(g) Crop advisors. Crop advisors entering treated areas while a restricted-entry interval is in effect may wear the personal protective equipment specified on the pesticide labeling for early entry activities instead of the personal protective equipment specified on the pesticide labeling for handling activities, provided:

(i) Application has been completed for at least four hours.

(ii) Any inhalation exposure level listed in the labeling has been reached or any ventilation criteria established by WAC 16-233-115 (3)(c) or in the labeling have been met.

(5) Use of personal protective equipment.

(a) The handler employer shall assure that personal protective equipment is used correctly for its intended purpose and is used according to the manufacturer's instructions.

(b) The handler employer shall assure that, before each day of use, all personal protective equipment is inspected for leaks, holes, tears, or worn places, and any damaged equipment is repaired or discarded.

(6) Cleaning and maintenance.

(a) The handler employer shall assure that all personal protective equipment is cleaned according to the manufacturer's instructions or pesticide product labeling instructions before each day of reuse. In the absence of any such instructions, it shall be washed thoroughly in detergent and hot water.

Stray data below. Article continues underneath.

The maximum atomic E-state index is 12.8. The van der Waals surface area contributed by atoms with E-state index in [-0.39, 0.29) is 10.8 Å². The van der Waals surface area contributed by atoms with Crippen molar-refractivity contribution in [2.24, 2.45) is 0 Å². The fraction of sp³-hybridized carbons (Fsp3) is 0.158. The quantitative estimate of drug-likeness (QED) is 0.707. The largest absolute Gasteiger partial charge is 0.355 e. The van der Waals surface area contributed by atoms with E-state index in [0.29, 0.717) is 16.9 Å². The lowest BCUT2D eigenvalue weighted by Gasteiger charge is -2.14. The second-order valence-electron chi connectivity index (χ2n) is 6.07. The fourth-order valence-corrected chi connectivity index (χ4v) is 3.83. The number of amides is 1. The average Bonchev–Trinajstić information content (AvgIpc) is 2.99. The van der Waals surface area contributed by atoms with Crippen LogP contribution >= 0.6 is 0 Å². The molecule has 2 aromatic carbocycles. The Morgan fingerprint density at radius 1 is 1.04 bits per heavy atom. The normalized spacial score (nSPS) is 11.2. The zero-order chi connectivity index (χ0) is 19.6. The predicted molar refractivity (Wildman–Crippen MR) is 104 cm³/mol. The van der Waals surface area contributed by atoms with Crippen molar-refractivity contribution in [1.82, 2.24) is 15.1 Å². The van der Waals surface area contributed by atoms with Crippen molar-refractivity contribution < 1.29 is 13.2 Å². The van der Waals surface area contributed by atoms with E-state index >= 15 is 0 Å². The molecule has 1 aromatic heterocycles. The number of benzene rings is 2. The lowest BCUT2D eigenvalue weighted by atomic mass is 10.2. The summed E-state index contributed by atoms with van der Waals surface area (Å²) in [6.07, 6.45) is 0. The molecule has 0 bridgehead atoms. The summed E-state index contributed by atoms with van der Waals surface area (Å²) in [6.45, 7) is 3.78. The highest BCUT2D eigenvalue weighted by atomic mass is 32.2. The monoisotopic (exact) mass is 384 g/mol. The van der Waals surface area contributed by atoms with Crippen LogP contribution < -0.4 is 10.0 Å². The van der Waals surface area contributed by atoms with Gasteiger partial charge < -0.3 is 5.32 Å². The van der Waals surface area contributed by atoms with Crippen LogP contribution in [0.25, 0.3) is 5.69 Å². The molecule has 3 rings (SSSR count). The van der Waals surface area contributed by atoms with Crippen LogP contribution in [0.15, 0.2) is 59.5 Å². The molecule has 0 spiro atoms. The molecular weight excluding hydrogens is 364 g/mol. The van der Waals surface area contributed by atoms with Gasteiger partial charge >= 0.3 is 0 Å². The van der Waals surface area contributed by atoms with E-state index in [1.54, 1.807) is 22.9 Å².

(b) If any personal protective equipment cannot be cleaned properly, the handler employer shall dispose of the personal protective equipment in accordance with any applicable federal, state, and local regulations. Coveralls or other absorbent materials that have been drenched or heavily contaminated with an undiluted pesticide that has the signal word DANGER or WARNING on the label shall be not be reused.

(c) The handler employer shall assure that contaminated personal protective equipment is kept separately and washed separately from any other clothing or laundry.

(d) The handler employer shall assure that all clean personal protective equipment shall be either dried thoroughly before being stored or shall be put in a well ventilated place to dry.

(e) The handler employer shall assure that all personal protective equipment is stored separately from personal clothing and apart from pesticide-contaminated areas.